The School Mediator
Peer Mediation Insights From the Desk of Richard Cohen Vol. III, 12/03

in this issue

"Peer Mediation Helped Me Turn My Life Around"

Response to "Mediating Spirit"

About SMA





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The School Mediator's Field Guide:
Prejudice, Sexual Harassment, Large Groups and Other Daily Challenges
by Richard Cohen
more info


Students Resolving Conflict:
Peer Mediation in Schools

by Richard Cohen
more info


Welcome to the December issue of The School Mediator.

This month's issue features the words of a high school senior who writes that peer mediation changed her life. Please send along your thoughts; we love hearing from you.

Wishing you a wonderful holiday season,

Richard Cohen
Founder and Director
School Mediation Associates


PS: If you received this free newsletter directly from us, you are already on our subscriber list. If a colleague forwarded it to you, you can easily subscribe by sending your email address to sma@schoolmediation.com.

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"Peer Mediation Helped Me Turn My Life Around"

I recently received a copy of Meghan Lennon's college essay, in which she describes how peer mediation changed her life. It was sent to me by Randi Orpen, peer mediation coordinator/Spanish teacher at Woburn High School in Massachusetts. Meghan is one of Randi's student mediators.

Of course, we all hope that peer mediation has a profound and lasting impact upon our students.

But having lived through the early days of peer mediation, when everything from a decrease in suspension rates to smoother skin was attributed to the program, I hesitate to credit peer mediation with any benefit beyond effectively resolving interpersonal conflicts.

As you can read below, Meghan was at a turning point in her life when she found peer mediation. Thankfully, the program was a catalyst for an important transformation. But if she had instead joined the band, or devoted herself to field hockey, or began working at a day care center, would she have written her essay about how the saxophone helped her "turn my life around?"

It's possible. But there is no doubt that young people learn unique and vital lessons from peer mediation. I use the expression "no doubt" advisedly: according to a meta analysis of 43 separate studies of the impact of peer mediation (published in the Fall 2003 issue of Conflict Resolution Quarterly*) we now have quantitative proof of the positive impact peer mediation has upon students and their schools.

Among other benefits, the research clearly indicates that students demonstrate a "substantial increase in academic performance," as well as "improved self-esteem," after becoming a mediator.

This confirms the qualitative, anecdotal evidence--like Meghan's essay--that we have had for two decades.

In the margin of Meghan's essay, Randi scribbled a note:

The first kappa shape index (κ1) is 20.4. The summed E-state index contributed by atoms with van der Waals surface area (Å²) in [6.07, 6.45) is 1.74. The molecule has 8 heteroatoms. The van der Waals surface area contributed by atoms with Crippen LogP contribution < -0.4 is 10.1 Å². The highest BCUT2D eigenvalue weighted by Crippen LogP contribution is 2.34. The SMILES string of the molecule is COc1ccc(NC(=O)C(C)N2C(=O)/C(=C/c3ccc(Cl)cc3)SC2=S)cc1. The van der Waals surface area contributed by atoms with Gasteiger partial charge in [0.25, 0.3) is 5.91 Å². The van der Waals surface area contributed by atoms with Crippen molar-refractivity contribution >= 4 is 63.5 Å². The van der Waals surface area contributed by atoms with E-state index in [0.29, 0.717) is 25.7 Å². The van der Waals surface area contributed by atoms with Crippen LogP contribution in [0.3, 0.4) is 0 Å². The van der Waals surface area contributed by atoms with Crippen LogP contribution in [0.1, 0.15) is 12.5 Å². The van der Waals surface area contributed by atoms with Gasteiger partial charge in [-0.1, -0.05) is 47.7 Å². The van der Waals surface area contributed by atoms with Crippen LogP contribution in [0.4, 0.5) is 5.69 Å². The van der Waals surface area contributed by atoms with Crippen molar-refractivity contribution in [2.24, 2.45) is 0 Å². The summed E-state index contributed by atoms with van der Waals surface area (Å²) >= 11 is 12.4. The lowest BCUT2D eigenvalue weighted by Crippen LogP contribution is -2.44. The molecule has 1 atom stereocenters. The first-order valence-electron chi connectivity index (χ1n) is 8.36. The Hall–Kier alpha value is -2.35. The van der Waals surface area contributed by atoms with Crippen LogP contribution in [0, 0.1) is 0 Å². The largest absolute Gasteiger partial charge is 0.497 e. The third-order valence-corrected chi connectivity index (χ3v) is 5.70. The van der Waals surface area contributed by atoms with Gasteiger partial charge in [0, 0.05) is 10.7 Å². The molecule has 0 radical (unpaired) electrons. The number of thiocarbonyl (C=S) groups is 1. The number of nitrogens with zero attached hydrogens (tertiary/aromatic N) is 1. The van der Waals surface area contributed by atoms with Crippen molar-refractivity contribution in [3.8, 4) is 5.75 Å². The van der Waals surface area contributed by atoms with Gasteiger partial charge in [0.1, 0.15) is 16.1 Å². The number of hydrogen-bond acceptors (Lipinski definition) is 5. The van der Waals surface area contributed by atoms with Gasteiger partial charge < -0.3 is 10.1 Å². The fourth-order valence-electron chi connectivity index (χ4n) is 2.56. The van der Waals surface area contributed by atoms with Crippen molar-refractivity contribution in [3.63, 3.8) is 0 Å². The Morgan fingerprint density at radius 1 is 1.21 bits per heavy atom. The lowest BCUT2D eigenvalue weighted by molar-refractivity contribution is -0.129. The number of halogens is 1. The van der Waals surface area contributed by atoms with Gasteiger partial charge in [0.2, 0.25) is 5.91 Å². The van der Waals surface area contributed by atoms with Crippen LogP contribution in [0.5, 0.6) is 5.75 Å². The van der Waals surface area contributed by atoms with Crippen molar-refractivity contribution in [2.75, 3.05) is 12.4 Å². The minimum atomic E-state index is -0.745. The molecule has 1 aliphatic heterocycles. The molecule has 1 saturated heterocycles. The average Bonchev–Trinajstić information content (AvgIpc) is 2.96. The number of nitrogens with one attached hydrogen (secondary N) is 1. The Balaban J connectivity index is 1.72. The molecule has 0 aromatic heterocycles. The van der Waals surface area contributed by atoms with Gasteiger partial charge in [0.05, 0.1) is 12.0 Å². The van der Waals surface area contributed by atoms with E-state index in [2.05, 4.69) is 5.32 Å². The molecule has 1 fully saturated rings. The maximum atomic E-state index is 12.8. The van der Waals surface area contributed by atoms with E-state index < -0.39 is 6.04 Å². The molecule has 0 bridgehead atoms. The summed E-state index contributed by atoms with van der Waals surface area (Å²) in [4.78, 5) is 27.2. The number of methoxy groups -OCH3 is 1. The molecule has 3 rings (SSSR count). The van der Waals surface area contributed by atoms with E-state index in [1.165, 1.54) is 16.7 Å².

Meghan was a "party" at the mediation table at least three times before becoming a mediator. At every intake, I experienced her as hostile and even arrogant--she wanted no part of mediation!

She has since done a complete turn-around. Her mother even came up to me on Parent's Night to thank the program for the "change" in Meghan.

Testimonials like this make it all worthwhile.



Amen to that. Read for yourself.



A Life Changing Experience, by Meghan Lennon

Throughout the past three years at Woburn High School, I feel I have had many life changing events come about. I've had good things happen along with some bad things. I have met people who have helped me, and lost people close to me. Anything you can think of, from tragic to inspiring, I have been through. It has all played a huge part in the way I view things today.

One experience in particular had a huge impact on me; it was being accepted as a peer mediator.

Starting high school as a freshman, I was trying to find where I fit in, just like everyone else. I ended up with those kids that every parent hates. I got into trouble, both in and out of school. My schoolwork and my effort level both slowly dropped. Each year seemed to be more intense, till my junior year began.

Over the intercom, it was announced that the mediation program was looking for some new mediators. It sounded interesting, but why would I get chosen? Besides, after being through mediation a couple of times, I really did not think it was the thing for me.

Eventually I decided to give it a shot. I thought of all the times I had let my mom and dad down, and decided that this would be an awesome way to prove to them that I could accomplish something really scholarly. I went for an interview and it went well, although I still did not think that anyone would be interested in what I had to offer.

I did end up being chosen. It was an awesome feeling. My parents were proud, and so was I.

After being accepted, the other new mediators and I went through three days of intense training. We role-played, played games, and talked a lot about our views on many subjects. As a group, we were really diverse; yet, there were a lot of familiar faces.

There was no one [in the training] that I had spoken to before, but I did have opinions about certain people. I am sure they were all wondering why someone like me was chosen, being such a "troublemaker" and all.

I got to know a lot of people, and I also learned that you "can't judge a book by its cover." Learning to accept people for who they are was only the beginning.

Becoming a mediator has totally helped me change my outlook on everything.

When I mediate, I look across the table and see myself sitting there. That makes me really thankful that I was given this opportunity, because I have the chance to help people like myself. I feel I have a lot to offer from all my past experiences, and that my knowledge has helped me greatly.